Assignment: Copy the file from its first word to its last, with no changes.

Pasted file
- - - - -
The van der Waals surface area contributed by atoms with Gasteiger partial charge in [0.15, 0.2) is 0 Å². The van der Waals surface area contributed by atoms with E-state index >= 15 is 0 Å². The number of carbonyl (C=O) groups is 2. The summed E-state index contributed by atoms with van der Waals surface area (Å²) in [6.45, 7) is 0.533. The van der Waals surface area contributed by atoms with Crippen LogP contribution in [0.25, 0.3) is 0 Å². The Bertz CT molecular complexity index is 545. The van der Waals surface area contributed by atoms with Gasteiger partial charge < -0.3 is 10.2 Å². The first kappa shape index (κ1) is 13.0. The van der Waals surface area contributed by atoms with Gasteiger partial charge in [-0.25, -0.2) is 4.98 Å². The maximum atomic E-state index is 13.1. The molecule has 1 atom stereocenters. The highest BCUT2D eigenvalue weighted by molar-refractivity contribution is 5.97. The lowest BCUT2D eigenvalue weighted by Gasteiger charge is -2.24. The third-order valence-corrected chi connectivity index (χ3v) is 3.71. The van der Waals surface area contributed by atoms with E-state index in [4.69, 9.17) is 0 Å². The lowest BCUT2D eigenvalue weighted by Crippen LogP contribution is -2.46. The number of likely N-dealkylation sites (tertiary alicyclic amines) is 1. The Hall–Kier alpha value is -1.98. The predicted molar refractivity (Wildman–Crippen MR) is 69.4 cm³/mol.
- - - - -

The van der Waals surface area contributed by atoms with Gasteiger partial charge in [0.15, 0.2) is 0 Å². The van der Waals surface area contributed by atoms with E-state index >= 15 is 0 Å². The number of carbonyl (C=O) groups is 2. The summed E-state index contributed by atoms with van der Waals surface area (Å²) in [6.45, 7) is 0.533. The van der Waals surface area contributed by atoms with Crippen LogP contribution in [0.25, 0.3) is 0 Å². The Bertz CT molecular complexity index is 545. The van der Waals surface area contributed by atoms with Gasteiger partial charge < -0.3 is 10.2 Å². The first kappa shape index (κ1) is 13.0. The van der Waals surface area contributed by atoms with Gasteiger partial charge in [-0.25, -0.2) is 4.98 Å². The maximum atomic E-state index is 13.1. The molecule has 1 atom stereocenters. The highest BCUT2D eigenvalue weighted by molar-refractivity contribution is 5.97. The lowest BCUT2D eigenvalue weighted by Gasteiger charge is -2.24. The third-order valence-corrected chi connectivity index (χ3v) is 3.71. The van der Waals surface area contributed by atoms with E-state index in [4.69, 9.17) is 0 Å². The lowest BCUT2D eigenvalue weighted by Crippen LogP contribution is -2.46. The number of likely N-dealkylation sites (tertiary alicyclic amines) is 1. The Hall–Kier alpha value is -1.98. The predicted molar refractivity (Wildman–Crippen MR) is 69.4 cm³/mol.